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Practicum 2: - Asymptotics - List and Tree Structures Fundamental Data Structures and Algorithms Klaus Sutner Feb. 5, 2004

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Today Is really easy, just a gentle review of things you already know. - Asymptotic notation, yet again. - Implementing nested lists and trees. Hidden agenda: inductive thinking.

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Fudging It Running time analysis very often leads to more or less intractable problems: counting steps even in very simple programs is just hopelessly complicated. Trying to get precise answers is also really quite useless in most cases. It's better to ignore details and focus on the “large picture”.

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Upper And Lower Bounds f(n) = O( g(n) )Big-Oh f(n) ≤ c g(n) for some constant c and almost all n f(n) = ( g(n) ) Big-Omega f(n) ≥ c g(n) for some constant c and almost all n f(n) = ( g(n) ) Theta f(n) = O( g(n) ) and f(n) = ( g(n) )

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Upper And Lower Bounds f(n) = O( g(n) )Big-Oh can only be used for upper bounds f(n) = ( g(n) ) Big-Omega can only be used for lower bounds f(n) = ( g(n) ) Theta pins down the running time exactly (up to a multiplicative constant).

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Important Classes O( 1 )constant O( n )linear O( n log n )n-log-n O( n 2 )quadratic O( n 3 )cubic O( 2 c n )exponential (some authors differ) O( n! )factorial

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Holy Grail O( n k )polynomial versus O( 2 c n )exponential (some authors differ) Anything that can be done in polynomial time is tractable, feasible, doable. But note that there are constants lurking in the dard. Empirical Fact: They don't seem to matter much.

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Comparison f(n) = o( g(n) ) lim f(n)/g(n) = 0 Interpretation: g is significantly worse that f. Example: f(n) = o( n 2 )sub-quadratic Often a big challenge to find an algorithm that is sub-xxxx.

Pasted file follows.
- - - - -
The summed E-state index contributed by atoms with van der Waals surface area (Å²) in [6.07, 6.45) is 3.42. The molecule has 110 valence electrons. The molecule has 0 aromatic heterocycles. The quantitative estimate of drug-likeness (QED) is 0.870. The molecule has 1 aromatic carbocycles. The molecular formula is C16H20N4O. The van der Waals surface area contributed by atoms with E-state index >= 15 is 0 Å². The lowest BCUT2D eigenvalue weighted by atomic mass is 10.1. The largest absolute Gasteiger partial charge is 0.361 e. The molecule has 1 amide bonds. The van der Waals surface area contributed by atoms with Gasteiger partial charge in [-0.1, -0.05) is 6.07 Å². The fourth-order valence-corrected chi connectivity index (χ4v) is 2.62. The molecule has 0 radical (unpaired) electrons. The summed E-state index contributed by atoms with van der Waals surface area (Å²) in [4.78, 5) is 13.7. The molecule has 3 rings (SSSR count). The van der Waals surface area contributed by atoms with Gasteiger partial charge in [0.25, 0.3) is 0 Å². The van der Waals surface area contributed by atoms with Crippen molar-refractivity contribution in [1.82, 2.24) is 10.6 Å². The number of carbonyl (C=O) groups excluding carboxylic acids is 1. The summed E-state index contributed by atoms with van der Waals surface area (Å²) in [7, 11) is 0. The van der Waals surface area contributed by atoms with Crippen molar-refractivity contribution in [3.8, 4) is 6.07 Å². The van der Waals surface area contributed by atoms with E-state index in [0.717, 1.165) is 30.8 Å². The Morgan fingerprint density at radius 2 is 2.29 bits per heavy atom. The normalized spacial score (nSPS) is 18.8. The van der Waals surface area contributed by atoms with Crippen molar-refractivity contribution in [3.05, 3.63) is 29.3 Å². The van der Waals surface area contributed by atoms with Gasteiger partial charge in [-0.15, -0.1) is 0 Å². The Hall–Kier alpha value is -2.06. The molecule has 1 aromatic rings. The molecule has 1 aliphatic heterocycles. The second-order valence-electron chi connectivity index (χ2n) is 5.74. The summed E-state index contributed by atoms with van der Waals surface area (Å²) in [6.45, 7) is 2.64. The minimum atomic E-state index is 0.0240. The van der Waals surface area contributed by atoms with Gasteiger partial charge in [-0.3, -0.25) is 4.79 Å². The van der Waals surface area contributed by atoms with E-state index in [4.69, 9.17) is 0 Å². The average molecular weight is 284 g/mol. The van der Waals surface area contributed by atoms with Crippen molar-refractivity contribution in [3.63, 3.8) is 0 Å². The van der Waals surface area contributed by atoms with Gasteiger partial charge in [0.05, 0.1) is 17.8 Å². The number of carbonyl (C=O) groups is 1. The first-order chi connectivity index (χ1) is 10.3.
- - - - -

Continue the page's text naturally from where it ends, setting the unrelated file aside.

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Similarity f(n) ~ g(n) lim f(n)/g(n) = 1 Interpretation: f and g are essentially indistinguishable. This is much stronger than. Example: n ~ n + 1/n

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Approximations Used mostly to assert the quality of an approximation. H n ~ log n + Here is the Euler-Mascheroni constant ≈

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More Recursive Data Structures Inductive thinking is often the best way to tackle complicated data structures. Plain linked lists are a cheap example, but not convincing: everybody knows how to hack linked lists, induction be damned. Let's try something more ambitious: Nested Lists and Binary Trees.

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Nested Lists In an ordinary lists, only atomic elements such as integers can be stored. How about allowing lists of lists of lists... of integers? ( 1, 2, ( 3, 4 ), ((5)), 6 ) How hard would it be to design this type of data structure? What basic operations should we use? How does it compare to other structures such as trees?

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Basic Operations 1. How do we construct such a nested list? What is the inductive structure here? 2. Suppose we already have built such a nested list. What are the access operations we need to get at the pieces? 3. How do we deal with operations such as flattening?

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Basic Operations How do we implement this using Java's language features? MAW: null is not such a great idea. In the OO framework everything should be a class, even an empty list. The root concept List appears in several incarnations: empty, with leading int, with leading list.